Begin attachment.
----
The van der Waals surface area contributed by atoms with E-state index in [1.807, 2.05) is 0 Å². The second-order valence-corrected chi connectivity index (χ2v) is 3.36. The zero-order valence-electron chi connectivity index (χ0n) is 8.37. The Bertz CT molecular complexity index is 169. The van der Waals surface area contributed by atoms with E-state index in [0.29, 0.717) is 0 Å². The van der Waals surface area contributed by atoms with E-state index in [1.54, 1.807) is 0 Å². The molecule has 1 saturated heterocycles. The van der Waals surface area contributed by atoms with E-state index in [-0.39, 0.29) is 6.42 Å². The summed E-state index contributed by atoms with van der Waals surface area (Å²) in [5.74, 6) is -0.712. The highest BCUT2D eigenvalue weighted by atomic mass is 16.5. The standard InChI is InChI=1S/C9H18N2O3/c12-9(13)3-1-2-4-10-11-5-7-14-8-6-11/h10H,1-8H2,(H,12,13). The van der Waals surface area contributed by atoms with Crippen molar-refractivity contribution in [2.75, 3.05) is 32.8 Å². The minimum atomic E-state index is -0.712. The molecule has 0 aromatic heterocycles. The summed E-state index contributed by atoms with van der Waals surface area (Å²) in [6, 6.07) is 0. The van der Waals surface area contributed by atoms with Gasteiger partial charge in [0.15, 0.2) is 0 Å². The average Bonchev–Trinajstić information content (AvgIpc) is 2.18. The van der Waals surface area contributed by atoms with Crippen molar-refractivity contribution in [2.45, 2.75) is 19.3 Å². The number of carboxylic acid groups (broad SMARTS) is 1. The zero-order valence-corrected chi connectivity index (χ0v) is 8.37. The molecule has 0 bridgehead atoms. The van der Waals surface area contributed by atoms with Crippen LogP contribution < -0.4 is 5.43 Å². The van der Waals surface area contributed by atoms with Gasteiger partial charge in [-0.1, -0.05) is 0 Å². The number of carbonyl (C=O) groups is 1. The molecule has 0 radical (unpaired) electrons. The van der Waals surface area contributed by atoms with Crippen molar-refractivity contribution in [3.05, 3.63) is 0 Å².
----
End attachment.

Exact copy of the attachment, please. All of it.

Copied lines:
The van der Waals surface area contributed by atoms with E-state index in [1.807, 2.05) is 0 Å². The second-order valence-corrected chi connectivity index (χ2v) is 3.36. The zero-order valence-electron chi connectivity index (χ0n) is 8.37. The Bertz CT molecular complexity index is 169. The van der Waals surface area contributed by atoms with E-state index in [0.29, 0.717) is 0 Å². The van der Waals surface area contributed by atoms with E-state index in [1.54, 1.807) is 0 Å². The molecule has 1 saturated heterocycles. The van der Waals surface area contributed by atoms with E-state index in [-0.39, 0.29) is 6.42 Å². The summed E-state index contributed by atoms with van der Waals surface area (Å²) in [5.74, 6) is -0.712. The highest BCUT2D eigenvalue weighted by atomic mass is 16.5. The standard InChI is InChI=1S/C9H18N2O3/c12-9(13)3-1-2-4-10-11-5-7-14-8-6-11/h10H,1-8H2,(H,12,13). The van der Waals surface area contributed by atoms with Crippen molar-refractivity contribution in [2.75, 3.05) is 32.8 Å². The minimum atomic E-state index is -0.712. The molecule has 0 aromatic heterocycles. The summed E-state index contributed by atoms with van der Waals surface area (Å²) in [6, 6.07) is 0. The van der Waals surface area contributed by atoms with Gasteiger partial charge in [0.15, 0.2) is 0 Å². The average Bonchev–Trinajstić information content (AvgIpc) is 2.18. The van der Waals surface area contributed by atoms with Crippen molar-refractivity contribution in [2.45, 2.75) is 19.3 Å². The number of carboxylic acid groups (broad SMARTS) is 1. The zero-order valence-corrected chi connectivity index (χ0v) is 8.37. The molecule has 0 bridgehead atoms. The van der Waals surface area contributed by atoms with Crippen LogP contribution < -0.4 is 5.43 Å². The van der Waals surface area contributed by atoms with Gasteiger partial charge in [-0.1, -0.05) is 0 Å². The number of carbonyl (C=O) groups is 1. The molecule has 0 radical (unpaired) electrons. The van der Waals surface area contributed by atoms with Crippen molar-refractivity contribution in [3.05, 3.63) is 0 Å².